Greed Is Good: The Capitalist Pig Guide to Investing
Money is important. Money is a catalyst. Money makes things happen.Am I right? What is more powerful than money? Love? Food? Not a chance: With cash in hand, one can simply order out. For both.I grew up in the 1980s, so I take the utmost pride in having lived in what I honestly believe to
Money is important. Money is a catalyst. Money makes things happen.
Am I right? What is more powerful than money? Love? Food? Not a chance: With cash in hand, one can simply order out. For both.
I grew up in the 1980s, so I take the utmost pride in having lived in what I honestly believe to be the greatest decade of the twentieth century. Why? From the Police to Perestroika, the `80s had it all. It’s obvious that as a generation, most of our feelings about money were formed at a time when Lifestyles of the Rich and Famous, Michael Milken, and Yuppie culture reigned supreme.
Enter the `90s–and once again the stock market is booming. Now older, most of us have amassed some cash for the very first time. You want to get in on the action, but haven’t got a clue where to start. More than anything, you are unique–the last thing you need is a middle-aged money manager telling you where to stow your stash.
So here’s the deal: I’m twenty-three years old, obsessed with money and the stock market, a radio talk-show host, and a commodities trader. I’ve made money in everything from mutual funds to stocks–even options and futures. I’ve penned this little…shall we say, manifesto, for those of you out there who want something more out of life then two-for-one night at the Toss `n Sauce. Greed Is Good will tell you everything you need to know about the major financial “products” out there: from mutual funds to money markets, even the sexy stuff like options and futures.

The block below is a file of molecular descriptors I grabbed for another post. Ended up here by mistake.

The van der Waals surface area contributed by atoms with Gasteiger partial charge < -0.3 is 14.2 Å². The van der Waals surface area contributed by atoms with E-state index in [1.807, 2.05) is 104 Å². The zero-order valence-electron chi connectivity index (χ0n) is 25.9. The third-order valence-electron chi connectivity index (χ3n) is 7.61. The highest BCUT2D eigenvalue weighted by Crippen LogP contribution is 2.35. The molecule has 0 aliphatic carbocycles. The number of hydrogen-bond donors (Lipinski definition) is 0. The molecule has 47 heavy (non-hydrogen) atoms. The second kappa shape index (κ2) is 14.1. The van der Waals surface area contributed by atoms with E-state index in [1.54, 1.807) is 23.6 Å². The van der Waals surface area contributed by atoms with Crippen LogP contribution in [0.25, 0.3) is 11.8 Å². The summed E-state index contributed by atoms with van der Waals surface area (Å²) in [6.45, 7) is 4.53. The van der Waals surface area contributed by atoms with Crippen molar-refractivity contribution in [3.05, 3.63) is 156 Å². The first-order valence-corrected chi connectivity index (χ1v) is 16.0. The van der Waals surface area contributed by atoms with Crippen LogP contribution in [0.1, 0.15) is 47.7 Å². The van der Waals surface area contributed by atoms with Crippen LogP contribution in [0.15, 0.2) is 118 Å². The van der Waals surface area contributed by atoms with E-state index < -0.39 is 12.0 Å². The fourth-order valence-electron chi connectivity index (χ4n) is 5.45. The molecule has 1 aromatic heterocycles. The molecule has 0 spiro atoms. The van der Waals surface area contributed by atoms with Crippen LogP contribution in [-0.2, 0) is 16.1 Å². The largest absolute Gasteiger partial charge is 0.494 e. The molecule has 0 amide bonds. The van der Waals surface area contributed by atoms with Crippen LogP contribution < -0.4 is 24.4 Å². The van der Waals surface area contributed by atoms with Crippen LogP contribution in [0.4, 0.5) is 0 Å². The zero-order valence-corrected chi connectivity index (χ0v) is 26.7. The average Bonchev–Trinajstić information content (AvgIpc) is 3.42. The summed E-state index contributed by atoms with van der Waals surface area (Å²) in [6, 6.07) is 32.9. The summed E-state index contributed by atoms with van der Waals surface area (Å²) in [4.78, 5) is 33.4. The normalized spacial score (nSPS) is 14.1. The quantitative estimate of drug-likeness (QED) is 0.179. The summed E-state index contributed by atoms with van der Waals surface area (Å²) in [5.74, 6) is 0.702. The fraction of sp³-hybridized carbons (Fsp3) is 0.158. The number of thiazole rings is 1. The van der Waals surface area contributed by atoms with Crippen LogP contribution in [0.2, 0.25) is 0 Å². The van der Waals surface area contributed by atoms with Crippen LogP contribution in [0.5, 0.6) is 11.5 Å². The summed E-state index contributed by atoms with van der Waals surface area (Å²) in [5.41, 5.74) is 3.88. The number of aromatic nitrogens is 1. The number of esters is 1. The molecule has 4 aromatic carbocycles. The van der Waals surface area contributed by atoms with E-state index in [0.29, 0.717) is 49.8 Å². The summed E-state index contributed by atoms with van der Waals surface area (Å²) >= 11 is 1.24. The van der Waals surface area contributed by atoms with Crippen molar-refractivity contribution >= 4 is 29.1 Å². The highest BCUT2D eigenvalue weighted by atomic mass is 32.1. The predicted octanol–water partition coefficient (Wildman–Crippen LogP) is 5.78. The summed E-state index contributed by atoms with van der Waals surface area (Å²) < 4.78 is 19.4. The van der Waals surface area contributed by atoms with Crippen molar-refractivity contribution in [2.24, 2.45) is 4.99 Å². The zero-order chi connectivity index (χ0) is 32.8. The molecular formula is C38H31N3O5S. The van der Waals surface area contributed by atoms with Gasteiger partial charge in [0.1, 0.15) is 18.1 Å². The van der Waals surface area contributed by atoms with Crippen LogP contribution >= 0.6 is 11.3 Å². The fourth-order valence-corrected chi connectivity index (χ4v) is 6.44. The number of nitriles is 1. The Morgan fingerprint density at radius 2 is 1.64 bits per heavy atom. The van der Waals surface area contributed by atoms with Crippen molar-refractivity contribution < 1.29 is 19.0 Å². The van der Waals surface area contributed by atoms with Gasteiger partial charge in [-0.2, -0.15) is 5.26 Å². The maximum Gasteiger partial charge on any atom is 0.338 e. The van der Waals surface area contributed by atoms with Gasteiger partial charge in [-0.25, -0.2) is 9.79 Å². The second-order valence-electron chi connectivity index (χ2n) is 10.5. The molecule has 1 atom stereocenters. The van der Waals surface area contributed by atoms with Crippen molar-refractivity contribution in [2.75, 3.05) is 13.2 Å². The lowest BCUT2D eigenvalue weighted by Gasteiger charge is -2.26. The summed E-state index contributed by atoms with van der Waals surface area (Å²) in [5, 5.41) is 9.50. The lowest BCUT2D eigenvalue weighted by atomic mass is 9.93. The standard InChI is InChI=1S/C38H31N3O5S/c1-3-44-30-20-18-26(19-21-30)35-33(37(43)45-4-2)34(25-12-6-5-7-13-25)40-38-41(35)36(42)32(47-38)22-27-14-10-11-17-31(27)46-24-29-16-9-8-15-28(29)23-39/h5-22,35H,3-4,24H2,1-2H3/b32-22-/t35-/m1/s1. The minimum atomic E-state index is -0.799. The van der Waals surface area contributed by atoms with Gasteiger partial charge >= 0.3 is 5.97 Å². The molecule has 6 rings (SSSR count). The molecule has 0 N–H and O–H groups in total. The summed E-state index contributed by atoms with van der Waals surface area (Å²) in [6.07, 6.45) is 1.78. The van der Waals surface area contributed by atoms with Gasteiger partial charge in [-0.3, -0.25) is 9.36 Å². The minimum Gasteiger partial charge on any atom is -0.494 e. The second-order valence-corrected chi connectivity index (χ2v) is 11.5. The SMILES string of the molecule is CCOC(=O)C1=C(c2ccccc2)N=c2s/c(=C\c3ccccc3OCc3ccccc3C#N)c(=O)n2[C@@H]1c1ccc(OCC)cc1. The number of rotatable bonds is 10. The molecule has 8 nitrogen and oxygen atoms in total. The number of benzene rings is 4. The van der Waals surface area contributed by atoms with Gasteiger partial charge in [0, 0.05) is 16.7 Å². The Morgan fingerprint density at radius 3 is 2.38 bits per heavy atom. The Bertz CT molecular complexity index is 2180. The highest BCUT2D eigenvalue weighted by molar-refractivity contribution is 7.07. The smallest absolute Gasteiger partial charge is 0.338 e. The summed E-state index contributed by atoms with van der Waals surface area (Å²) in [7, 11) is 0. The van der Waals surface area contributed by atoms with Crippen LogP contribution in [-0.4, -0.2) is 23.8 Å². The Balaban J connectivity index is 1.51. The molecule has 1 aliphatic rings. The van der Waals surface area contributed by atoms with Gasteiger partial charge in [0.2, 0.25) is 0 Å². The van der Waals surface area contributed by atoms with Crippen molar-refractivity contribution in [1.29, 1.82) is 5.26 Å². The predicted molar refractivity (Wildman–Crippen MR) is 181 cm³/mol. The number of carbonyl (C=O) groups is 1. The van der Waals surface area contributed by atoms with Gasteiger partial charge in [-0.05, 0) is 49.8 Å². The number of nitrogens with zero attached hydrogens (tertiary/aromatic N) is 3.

Money is important, but I think this book makes an oftentimes dry subject a mite more palatable. I had to sit through the boring stuff, no reason you should too. Bottom line? This book is a practical but punchy ride through the money maze. And if I found my way out–so can you.Greed, in Jonathan Hoenig’s estimation, is passion. It’s lust. It has nothing to do with single-minded accumulation and everything to do with freedom, with the ability to pursue the things that make you happy. Hoenig received his first real introduction to greed while working at Starbucks as a teenager. He found that the money he earned after buying a few shares of Starbucks stock greatly exceeded what he made as an after-school wage slave. While in college, he started a radio show called Capitalist Pig, which now plays in 18 states. Greed has been good to Hoenig.
In Greed Is Good, he wants to share the wealth with his post-baby-boom generation by preaching the gospel of investing. But investing isn’t just about choosing mutual fund A over mutual fund B. It’s about not spending money on useless stuff, leaving more money for the things that are meaningful. Hoenig understands how frills like designer clothes, CDs, and, yes, Starbucks coffee can seem like necessities, when really they’re lifestyle add-ons that can be eliminated. Doing without such excesses can be painful, but that’s something else Hoenig believes in; not only is greed good, so is discipline, sacrifice, and self-denial. Greed is written in an eclectic style that includes Yiddish phrases, street slang, and generational cultural references (“Whatchu talkin’ ’bout, Willis?”), which serves two purposes: it’s very entertaining to read, and renders the often-dry message of “Save and invest” infinitely more palatable. –Lou Schuler
- Used Book in Good Condition